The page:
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Mickey Rooney

Review: That’s Entertainment

[Originally published in Movietone News 34, August 1974]

I have never counted myself among the musical buffs. It’s mainly been the arousal of interest in a director—Donen, Lester, Minnelli, Cukor, et al.—that enticed me into a theater or in front of a TV screen where a musical was playing. Conversely, taking Groucho’s advice in Horse Feathers, I have more often than not seized on the unwelcome musical interludes in essentially nonmusical films to go make a sandwich or flip over to another channel to check out the credits of the movie starting there. So if I tell you That’s Entertainment is just utterly swell, I’m telling you. And it is. Utterly. There’s nary a ringer among the numbers selected—except for episodes like Jimmy Stewart c. 1936 singing “You’d Be So Easy to Love” without benefit of redubbing, or Clark Gable doing a semi-improvisatory vaudeville song and dance number in the salon of a resort hotel (Idiot’s Delight), and of course those too become marvelous in their very unexpectedness and forgotten-biographical-footnote splendor (Gable is having such an outrageously good time, Stewart an outrageously uncomfortable time). When a sequence has been compressed or otherwise excerpted, it’s been excerpted sensitively and intelligently. And “director” Jack Haley Jr. has exercised impeccable judgment in deciding when to stay with the original 1.33:1 format, when to go with the full 70mm aspect ratio, and when to let the image grow from one to the other. The color has been faithfully transferred (if it hurts your eyes it would have hurt them in 1948, or whenever), and the black-and-white looks more like black-and-white than in any other color movie in my experience. Some of the newly stereophonicked sound is a trifle distracting, the mobility of the voices occasionally getting away from the less agile figures onscreen; but mostly the great care taken with every facet of the technological renovation has paid off many times over.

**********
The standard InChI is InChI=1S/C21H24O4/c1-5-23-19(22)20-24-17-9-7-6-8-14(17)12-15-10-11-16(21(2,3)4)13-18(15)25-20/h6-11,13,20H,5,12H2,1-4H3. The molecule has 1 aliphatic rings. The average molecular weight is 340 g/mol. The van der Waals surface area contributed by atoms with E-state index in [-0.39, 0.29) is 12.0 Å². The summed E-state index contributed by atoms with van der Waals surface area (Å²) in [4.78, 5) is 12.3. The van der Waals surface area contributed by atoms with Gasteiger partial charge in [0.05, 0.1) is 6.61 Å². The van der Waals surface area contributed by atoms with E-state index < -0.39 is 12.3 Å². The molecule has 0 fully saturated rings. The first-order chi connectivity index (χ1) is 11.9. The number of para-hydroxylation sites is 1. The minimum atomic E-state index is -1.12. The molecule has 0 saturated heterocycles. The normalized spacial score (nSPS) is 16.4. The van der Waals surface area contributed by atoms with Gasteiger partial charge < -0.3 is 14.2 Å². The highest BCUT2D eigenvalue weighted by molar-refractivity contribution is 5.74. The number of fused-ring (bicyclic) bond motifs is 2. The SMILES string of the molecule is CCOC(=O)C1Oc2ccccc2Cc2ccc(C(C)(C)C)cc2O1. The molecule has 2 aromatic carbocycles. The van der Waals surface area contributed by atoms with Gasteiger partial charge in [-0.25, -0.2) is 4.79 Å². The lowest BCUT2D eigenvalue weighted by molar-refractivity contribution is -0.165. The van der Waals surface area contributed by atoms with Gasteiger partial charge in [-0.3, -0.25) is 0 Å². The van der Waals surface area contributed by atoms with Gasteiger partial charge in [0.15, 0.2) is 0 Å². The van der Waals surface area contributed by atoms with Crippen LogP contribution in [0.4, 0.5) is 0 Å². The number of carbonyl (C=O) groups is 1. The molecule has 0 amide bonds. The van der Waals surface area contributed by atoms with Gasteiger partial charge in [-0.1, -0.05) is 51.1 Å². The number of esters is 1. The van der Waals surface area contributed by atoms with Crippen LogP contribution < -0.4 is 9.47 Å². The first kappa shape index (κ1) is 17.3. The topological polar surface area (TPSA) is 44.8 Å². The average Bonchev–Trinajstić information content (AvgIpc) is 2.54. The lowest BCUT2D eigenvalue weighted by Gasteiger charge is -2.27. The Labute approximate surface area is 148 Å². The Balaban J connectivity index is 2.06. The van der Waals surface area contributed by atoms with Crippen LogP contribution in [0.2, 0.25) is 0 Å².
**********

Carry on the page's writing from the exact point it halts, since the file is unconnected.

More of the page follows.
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MOD Movies: The Andy Hardy Collection, Volume 1

The Andy Hardy Collection: Volume 1 (Warner Archive)

The Andy Hardy films are a snapshot of Hollywood’s idea of small town Americana, circa 1936-1944. Simple, familiar, full of family values and homespun wisdom handed down by the thoughtful, white-haired patriarch (who just happens to be the local judge), these films defined MGM head Louis B. Mayer’s ideal of American values on the modern age. Carvel, the Midwest town where the Hardys live and prosper (apparently close enough to New York City to make the occasional trip in to the Big Apple) could be the model for the Bedford Falls of It’s a Wonderful Life, minus the tyranny of Mr. Potter. Instead, we get Judge Hardy, whose slow-talking paternalism and school teacher-ish commentary suggests nothing less than the bench equivalent of a country doctor giving his constituents their castor oil of justice. (It’s to Lewis Stone’s credit that he brings a sly sense of humor to the performance at appropriate moments.) This is the world of traditional values and responsibility that shapes the character of Andy Hardy, who grows up through the series.